It is possible to get past and through your grief, as long as you can identify and speak about your feelings. They are not wrong or stupid to have, and you are not bothering another to talk about them.

Today, look at all the losses you have suffered in your lifetime. Draw a timeline of your losses, beginning with the first recollection you have in life. Your loss may involve the grief from the lack of a normal childhood, or it may involve the loss of a pet, a divorce. Whatever the reason, it is important to bring those feelings to the forefront to examine and feel, and then to share them with another. I wish you well in your journey.

New layer…
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How to Deal with Grief – Part 1

Yesterday, I talked about a book I read that has changed the way in which I want to deal with grief… how to handle it, how to get through it. That book is The Grief Recovery Handbook by John W. James and Russell Friedman.

One of the ideas they present is that there is a difference between not forgetting and not getting over someone or something from which you grieve. The whole point of grief recovery is to get over the grief in order to move to a place where you live a happy and fulfilled life. This is different from not forgetting someone. You will always remember someone and the relationship you had with them, and it is possible to get over the grief.

Another idea they present is that grief does not occur in stages and they caution allowing anyone to place you in such a box. They also urge you to not place a timeframe on the length of time it takes you to recover from the grief. Each of us is unique and individual, and we handle grief in the way we were taught, as well as based upon the relationship we had with the person or thing we have lost.

For example, a move when you were a child may not be as sad an event for you if you were not attached to the place you lived or to anyone there. However, if you were attached to the home, had friends, then you will most likely need to grieve more the loss of those things when you move. It is highly likely you did not grieve the loss from a move when you were a child, and it can be done in present day.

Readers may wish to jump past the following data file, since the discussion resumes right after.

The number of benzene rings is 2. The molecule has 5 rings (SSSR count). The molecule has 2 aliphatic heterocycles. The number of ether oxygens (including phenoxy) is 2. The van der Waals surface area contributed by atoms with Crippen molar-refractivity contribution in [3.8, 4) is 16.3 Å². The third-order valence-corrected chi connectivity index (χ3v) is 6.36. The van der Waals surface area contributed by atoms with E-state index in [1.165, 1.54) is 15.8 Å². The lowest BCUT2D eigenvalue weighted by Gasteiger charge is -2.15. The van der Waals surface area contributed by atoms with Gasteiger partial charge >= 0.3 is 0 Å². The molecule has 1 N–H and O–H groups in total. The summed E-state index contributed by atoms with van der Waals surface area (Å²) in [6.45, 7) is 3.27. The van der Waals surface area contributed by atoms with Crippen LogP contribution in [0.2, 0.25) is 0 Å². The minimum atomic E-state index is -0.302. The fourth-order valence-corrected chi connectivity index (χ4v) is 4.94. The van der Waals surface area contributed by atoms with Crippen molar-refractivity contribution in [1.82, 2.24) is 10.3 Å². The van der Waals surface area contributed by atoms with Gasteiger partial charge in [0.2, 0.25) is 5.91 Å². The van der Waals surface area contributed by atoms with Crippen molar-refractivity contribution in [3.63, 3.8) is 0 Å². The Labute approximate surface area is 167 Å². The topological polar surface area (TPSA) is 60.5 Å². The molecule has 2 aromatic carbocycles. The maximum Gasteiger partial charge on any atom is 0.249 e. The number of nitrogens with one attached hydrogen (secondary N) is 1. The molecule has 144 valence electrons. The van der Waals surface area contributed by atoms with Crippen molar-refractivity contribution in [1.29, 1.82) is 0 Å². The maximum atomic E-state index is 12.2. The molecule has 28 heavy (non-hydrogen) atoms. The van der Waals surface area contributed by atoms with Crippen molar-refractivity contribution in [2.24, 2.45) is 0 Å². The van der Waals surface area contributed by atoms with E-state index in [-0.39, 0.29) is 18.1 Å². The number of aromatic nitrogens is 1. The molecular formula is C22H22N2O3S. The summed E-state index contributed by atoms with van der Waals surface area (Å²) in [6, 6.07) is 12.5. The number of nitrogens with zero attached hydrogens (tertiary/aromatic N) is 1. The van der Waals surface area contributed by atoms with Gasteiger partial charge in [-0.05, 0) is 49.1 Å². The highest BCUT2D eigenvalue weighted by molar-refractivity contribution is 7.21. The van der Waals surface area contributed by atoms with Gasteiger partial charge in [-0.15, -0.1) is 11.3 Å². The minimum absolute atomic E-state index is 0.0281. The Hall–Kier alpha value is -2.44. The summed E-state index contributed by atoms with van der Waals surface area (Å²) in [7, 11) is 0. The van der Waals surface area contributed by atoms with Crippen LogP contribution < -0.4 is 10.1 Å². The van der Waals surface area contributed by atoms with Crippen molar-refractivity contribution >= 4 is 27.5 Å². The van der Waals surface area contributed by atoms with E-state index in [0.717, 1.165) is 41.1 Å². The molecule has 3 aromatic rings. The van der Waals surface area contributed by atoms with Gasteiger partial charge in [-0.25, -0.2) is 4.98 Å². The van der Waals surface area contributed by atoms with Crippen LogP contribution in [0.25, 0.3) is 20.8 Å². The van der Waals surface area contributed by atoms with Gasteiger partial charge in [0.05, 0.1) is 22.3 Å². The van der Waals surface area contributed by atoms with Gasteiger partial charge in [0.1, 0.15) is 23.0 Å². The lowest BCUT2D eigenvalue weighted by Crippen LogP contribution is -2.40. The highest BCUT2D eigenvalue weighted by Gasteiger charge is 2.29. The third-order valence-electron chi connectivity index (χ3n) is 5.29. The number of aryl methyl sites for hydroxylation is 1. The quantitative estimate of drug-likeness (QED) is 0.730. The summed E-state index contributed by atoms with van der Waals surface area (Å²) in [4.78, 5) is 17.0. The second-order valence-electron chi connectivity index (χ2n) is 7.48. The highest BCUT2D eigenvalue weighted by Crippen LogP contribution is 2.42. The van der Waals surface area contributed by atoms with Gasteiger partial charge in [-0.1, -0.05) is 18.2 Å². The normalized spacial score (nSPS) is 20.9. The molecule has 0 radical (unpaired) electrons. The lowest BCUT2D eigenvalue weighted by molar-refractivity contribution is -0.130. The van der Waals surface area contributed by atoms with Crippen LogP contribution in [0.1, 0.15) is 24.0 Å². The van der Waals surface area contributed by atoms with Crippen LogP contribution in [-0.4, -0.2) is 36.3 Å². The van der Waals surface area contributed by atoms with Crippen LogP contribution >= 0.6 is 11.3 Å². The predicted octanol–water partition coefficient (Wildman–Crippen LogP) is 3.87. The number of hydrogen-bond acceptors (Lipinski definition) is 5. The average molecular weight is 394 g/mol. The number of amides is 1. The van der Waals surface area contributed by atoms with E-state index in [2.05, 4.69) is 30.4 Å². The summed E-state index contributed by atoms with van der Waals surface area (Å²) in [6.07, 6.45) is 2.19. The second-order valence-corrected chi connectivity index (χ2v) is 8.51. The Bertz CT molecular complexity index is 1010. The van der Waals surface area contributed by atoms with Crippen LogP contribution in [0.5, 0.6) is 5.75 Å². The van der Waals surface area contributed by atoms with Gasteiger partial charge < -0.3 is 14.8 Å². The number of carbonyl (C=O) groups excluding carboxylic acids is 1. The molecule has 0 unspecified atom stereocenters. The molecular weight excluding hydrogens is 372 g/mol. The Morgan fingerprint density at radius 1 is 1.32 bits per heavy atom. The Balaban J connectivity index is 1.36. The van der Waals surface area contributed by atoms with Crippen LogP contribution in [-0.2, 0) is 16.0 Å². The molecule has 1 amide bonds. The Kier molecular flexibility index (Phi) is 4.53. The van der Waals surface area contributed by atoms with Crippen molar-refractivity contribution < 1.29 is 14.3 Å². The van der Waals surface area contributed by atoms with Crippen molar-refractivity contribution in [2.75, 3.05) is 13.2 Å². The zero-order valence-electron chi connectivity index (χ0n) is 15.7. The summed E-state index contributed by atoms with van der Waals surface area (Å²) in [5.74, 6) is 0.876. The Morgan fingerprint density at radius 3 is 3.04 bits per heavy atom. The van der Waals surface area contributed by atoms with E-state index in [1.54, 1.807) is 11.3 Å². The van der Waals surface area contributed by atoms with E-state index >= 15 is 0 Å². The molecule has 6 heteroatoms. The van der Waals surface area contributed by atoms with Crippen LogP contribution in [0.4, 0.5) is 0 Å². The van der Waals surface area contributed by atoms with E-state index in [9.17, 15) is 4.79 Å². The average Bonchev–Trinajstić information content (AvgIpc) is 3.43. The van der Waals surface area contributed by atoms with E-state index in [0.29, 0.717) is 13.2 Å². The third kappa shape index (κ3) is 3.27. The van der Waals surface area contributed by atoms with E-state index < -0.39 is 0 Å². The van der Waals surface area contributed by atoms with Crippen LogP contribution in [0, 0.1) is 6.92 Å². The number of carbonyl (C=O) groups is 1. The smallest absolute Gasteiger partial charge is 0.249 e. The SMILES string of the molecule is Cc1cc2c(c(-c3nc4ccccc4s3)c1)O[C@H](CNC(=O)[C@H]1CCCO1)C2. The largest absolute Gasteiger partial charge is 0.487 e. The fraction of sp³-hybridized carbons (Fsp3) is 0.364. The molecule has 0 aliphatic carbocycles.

Some signs of grief which you may or may not be experiencing are changed eating habits, disrupted sleeping patterns, and a roller coaster of emotions. You are unhappy and life is not fulfilling for you. John and Russell recommend you find a partner, someone else who is grieving a loss. One of you may be dealing with loss from a death, while the other may be dealing with the loss of a divorce. This is fine, as long as you are both experiencing grief. In the book, they walk you through exercise to complete which you then relay to your partner.

Grief, conflicting emotions over a change in familiar patterns of behavior, usually begins immediately after the loss. That reaction may be one of shock and numbness. You may alternate between a feeling of grief at the loss with remembering the person and your relationship with fond memories. These are typical grieving behaviors and feelings.

Events you may grieve over include the death of a loved one or someone you knew and cared about, a divorce, a move, loss of a pet, and the change or loss of a job. These are all intellectual definitions of loss and should not be confused with the emotions, the feelings, you hold of the loss. Remember, because each relationship is unique, your grief will be totally unique; it will be different than someone else’s.

John and Russell devote a section about suicide and guilt. They cite that the dictionary defines guilt as an implication of intent to harm. Since you had no intent to harm the one who committed suicide, you can put that feeling away, you can give up the need to feel guilt. On the other hand, there may be some things you wish you had done differently, better, or more. 

This is a common feeling... the desire to have done something differently, better, or more. When you talk over your grief with the partner you have chosen to go through the process with, you can raise these issues, not to encourage guilt, rather, as a means of getting those feelings out into the air, to get them acknowledged.

This post is getting long and I still have things to say about this topic, so I will continue tomorrow on specific ways to effectively manage grief.